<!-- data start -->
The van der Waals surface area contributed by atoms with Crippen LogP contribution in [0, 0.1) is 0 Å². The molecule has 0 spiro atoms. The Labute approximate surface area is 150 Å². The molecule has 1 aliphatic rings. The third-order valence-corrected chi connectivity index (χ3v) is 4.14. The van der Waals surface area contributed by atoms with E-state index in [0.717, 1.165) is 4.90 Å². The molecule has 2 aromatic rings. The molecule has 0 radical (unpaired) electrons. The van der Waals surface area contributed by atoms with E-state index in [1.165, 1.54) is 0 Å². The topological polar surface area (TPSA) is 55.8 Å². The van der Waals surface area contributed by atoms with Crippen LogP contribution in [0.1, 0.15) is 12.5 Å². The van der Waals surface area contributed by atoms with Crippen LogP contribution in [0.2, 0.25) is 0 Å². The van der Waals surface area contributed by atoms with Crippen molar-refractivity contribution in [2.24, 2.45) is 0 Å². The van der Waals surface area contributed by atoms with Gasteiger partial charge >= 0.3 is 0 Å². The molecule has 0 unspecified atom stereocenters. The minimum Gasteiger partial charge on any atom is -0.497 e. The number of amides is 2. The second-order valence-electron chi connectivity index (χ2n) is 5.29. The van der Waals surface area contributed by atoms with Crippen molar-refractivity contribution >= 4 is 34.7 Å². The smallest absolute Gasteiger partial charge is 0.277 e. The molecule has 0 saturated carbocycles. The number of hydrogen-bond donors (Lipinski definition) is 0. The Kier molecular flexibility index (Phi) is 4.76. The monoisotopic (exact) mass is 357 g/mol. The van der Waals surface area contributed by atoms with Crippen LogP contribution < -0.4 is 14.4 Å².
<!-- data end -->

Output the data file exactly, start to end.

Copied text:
The van der Waals surface area contributed by atoms with Crippen LogP contribution in [0, 0.1) is 0 Å². The molecule has 0 spiro atoms. The Labute approximate surface area is 150 Å². The molecule has 1 aliphatic rings. The third-order valence-corrected chi connectivity index (χ3v) is 4.14. The van der Waals surface area contributed by atoms with E-state index in [0.717, 1.165) is 4.90 Å². The molecule has 2 aromatic rings. The molecule has 0 radical (unpaired) electrons. The van der Waals surface area contributed by atoms with E-state index in [1.165, 1.54) is 0 Å². The topological polar surface area (TPSA) is 55.8 Å². The van der Waals surface area contributed by atoms with Crippen LogP contribution in [0.1, 0.15) is 12.5 Å². The van der Waals surface area contributed by atoms with Crippen LogP contribution in [0.2, 0.25) is 0 Å². The van der Waals surface area contributed by atoms with Crippen molar-refractivity contribution in [2.24, 2.45) is 0 Å². The van der Waals surface area contributed by atoms with Gasteiger partial charge >= 0.3 is 0 Å². The molecule has 0 unspecified atom stereocenters. The minimum Gasteiger partial charge on any atom is -0.497 e. The number of amides is 2. The second-order valence-electron chi connectivity index (χ2n) is 5.29. The van der Waals surface area contributed by atoms with Crippen molar-refractivity contribution >= 4 is 34.7 Å². The smallest absolute Gasteiger partial charge is 0.277 e. The molecule has 0 saturated carbocycles. The number of hydrogen-bond donors (Lipinski definition) is 0. The Kier molecular flexibility index (Phi) is 4.76. The monoisotopic (exact) mass is 357 g/mol. The van der Waals surface area contributed by atoms with Crippen LogP contribution < -0.4 is 14.4 Å².